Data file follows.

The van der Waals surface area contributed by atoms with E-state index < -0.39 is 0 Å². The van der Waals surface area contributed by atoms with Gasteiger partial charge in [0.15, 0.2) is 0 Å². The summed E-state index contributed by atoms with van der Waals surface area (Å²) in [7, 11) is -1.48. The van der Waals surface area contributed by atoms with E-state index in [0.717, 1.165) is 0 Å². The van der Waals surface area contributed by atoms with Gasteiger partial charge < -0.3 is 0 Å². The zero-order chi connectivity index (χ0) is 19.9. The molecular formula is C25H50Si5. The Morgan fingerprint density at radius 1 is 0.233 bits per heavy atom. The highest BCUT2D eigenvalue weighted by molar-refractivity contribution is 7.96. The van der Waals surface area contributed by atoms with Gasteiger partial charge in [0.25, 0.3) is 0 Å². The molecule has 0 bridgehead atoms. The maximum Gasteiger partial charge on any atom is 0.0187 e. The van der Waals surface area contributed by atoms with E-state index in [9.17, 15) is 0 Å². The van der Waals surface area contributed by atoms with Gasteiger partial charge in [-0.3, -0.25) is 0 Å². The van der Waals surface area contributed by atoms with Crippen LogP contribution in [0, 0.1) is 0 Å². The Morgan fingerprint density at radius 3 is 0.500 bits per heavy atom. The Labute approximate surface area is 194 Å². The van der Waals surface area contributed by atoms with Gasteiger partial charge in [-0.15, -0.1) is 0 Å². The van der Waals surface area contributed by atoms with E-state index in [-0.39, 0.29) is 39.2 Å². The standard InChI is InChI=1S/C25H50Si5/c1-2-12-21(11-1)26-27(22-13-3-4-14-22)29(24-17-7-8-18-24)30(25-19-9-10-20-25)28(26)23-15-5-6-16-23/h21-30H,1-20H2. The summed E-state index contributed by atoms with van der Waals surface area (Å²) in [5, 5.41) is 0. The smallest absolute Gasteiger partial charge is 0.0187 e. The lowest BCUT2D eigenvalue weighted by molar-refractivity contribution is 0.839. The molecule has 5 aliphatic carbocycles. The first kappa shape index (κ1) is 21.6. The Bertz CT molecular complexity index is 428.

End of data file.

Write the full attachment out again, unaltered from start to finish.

The van der Waals surface area contributed by atoms with E-state index < -0.39 is 0 Å². The van der Waals surface area contributed by atoms with Gasteiger partial charge in [0.15, 0.2) is 0 Å². The summed E-state index contributed by atoms with van der Waals surface area (Å²) in [7, 11) is -1.48. The van der Waals surface area contributed by atoms with E-state index in [0.717, 1.165) is 0 Å². The van der Waals surface area contributed by atoms with Gasteiger partial charge < -0.3 is 0 Å². The zero-order chi connectivity index (χ0) is 19.9. The molecular formula is C25H50Si5. The Morgan fingerprint density at radius 1 is 0.233 bits per heavy atom. The highest BCUT2D eigenvalue weighted by molar-refractivity contribution is 7.96. The van der Waals surface area contributed by atoms with Gasteiger partial charge in [0.25, 0.3) is 0 Å². The molecule has 0 bridgehead atoms. The maximum Gasteiger partial charge on any atom is 0.0187 e. The van der Waals surface area contributed by atoms with E-state index in [9.17, 15) is 0 Å². The van der Waals surface area contributed by atoms with Gasteiger partial charge in [-0.3, -0.25) is 0 Å². The van der Waals surface area contributed by atoms with Crippen LogP contribution in [0, 0.1) is 0 Å². The Morgan fingerprint density at radius 3 is 0.500 bits per heavy atom. The Labute approximate surface area is 194 Å². The van der Waals surface area contributed by atoms with Gasteiger partial charge in [-0.15, -0.1) is 0 Å². The van der Waals surface area contributed by atoms with E-state index in [-0.39, 0.29) is 39.2 Å². The standard InChI is InChI=1S/C25H50Si5/c1-2-12-21(11-1)26-27(22-13-3-4-14-22)29(24-17-7-8-18-24)30(25-19-9-10-20-25)28(26)23-15-5-6-16-23/h21-30H,1-20H2. The summed E-state index contributed by atoms with van der Waals surface area (Å²) in [5, 5.41) is 0. The smallest absolute Gasteiger partial charge is 0.0187 e. The lowest BCUT2D eigenvalue weighted by molar-refractivity contribution is 0.839. The molecule has 5 aliphatic carbocycles. The first kappa shape index (κ1) is 21.6. The Bertz CT molecular complexity index is 428.